Although weather experts generally agree that the planet is warming, they hardly express consensus on what that may mean for future hurricanes. Debate has simmered in hallway chats and panel discussions. A study released Wednesday by government scientists was the latest point of contention. The study by researchers at the National Oceanic and Atmospheric Administration's Miami Lab and the University of Miami postulated that global warming may actually decrease the number of hurricanes that strike the United States. Warming waters may increase vertical wind speed, or wind shear, cutting into a hurricane's strength. The study focused on observations rather than computer models, which often form the backbone of global warming studies, and on the records of hurricanes over the past century, researchers said.
"I think it was a seminal paper," Richard Spinrad, NOAA's assistant administrator for Oceanic and Atmospheric Research, said Wednesday. "There's a lot of uncertainty in the models," Spinrad said. "There's a lot of uncertainty in what drives the development of tropical cyclones, or hurricanes. What the study says to us is that we need a higher resolution" of data. Greg Holland, a senior scientist at the National Center for Atmospheric Research, said the new paper was anything but seminal. He said "the results of the study just don't hold together."
Holland is among scientists who say there is a link between global warming and an upswing in catastrophic storms. He said other factors far outweigh the influence of wind shear on how a storm will behave. "This is the problem with going in and focusing on one point, a really small change," Holland said.
He had a sharp exchange Monday with Christopher Landsea, a NOAA scientist, during the AMS meeting. While Holland sees a connection between global warming and increased hurricanes, Landsea believes storms only seem to be getting bigger because people are paying closer attention. Big storms that would have gone unnoticed in past decades are now carefully tracked by satellites and airplanes, even if they pose no threat to land.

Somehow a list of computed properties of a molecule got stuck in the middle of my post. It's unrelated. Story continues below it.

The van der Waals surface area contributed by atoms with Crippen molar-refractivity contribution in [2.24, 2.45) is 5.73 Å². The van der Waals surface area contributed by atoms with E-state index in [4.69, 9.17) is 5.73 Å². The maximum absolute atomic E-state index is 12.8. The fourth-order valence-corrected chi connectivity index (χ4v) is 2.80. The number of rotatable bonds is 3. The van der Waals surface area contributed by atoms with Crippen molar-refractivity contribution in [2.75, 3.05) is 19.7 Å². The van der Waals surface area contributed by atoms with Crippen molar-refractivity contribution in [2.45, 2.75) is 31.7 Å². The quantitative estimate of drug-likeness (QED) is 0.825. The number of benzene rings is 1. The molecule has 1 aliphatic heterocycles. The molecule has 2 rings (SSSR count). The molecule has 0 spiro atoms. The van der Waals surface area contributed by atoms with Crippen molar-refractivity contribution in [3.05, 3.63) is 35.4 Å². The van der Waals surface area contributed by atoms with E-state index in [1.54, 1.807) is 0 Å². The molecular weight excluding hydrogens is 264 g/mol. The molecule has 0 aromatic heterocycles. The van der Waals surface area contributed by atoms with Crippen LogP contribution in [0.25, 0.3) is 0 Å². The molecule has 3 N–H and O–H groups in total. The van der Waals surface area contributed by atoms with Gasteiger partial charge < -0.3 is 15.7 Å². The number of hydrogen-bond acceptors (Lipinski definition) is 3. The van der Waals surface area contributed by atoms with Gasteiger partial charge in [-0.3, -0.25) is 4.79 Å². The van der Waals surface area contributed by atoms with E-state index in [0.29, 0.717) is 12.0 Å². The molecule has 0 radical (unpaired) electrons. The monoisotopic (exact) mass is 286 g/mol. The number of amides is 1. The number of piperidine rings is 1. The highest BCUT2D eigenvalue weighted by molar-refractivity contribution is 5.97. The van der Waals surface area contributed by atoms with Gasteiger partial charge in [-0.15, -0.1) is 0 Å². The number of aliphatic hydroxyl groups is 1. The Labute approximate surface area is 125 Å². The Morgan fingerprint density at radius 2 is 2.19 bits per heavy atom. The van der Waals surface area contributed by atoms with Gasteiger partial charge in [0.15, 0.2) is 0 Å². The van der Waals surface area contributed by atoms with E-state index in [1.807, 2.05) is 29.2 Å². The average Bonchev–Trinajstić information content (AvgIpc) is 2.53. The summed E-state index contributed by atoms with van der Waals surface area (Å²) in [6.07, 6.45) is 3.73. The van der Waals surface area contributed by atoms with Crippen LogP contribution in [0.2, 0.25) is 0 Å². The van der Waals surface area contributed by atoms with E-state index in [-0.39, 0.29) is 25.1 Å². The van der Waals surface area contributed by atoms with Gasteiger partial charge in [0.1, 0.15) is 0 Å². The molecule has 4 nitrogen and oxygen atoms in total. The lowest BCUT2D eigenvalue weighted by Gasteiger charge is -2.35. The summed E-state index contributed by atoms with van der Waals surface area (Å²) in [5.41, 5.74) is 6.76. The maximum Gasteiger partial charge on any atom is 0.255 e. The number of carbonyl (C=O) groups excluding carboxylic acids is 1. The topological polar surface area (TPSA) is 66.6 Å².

The exchange, captured by National Public Radio, illustrates how emotional the global warming debate has become for hurricane experts. "Can you answer the question?" Landsea demanded. "I'm not going to answer the question because it's a stupid question," Holland shot back. "OK, let's move on," a moderator intervened.
The passion was no surprise to the TV weather forecasters, academic climatologists, government oceanographers and tornado chasers attending the meeting. "One thing I've learned about coming to this conference over the years is that very few people agree on anything," said Bill Massey, a former hurricane program manager at the Federal Emergency Management Agency.
"There's a legitimate scientific debate going on and a healthy one, and scientists right now are trying to defuse the emotion and focus on the research," said Robert Henson, the author of "The Rough Guide to Climate Change." Whether global warming is increasing the frequency of major storms or reducing it, Henson said, lives are at stake. "Let's say you have a drunk driver once an hour going 100 miles an hour in the middle of the night on an interstate," Henson said. "Say you're going to have an increase from once an hour to once every 30 minutes; that's scary and important. But you've got to worry about that drunk driver if it's even once an hour."
Massey agreed. "In 1992 we had one major storm. It was Hurricane Andrew. It was a very slow year. But one storm can ruin your day."Hurricane Andrew, NOAA, Wikimedia Commons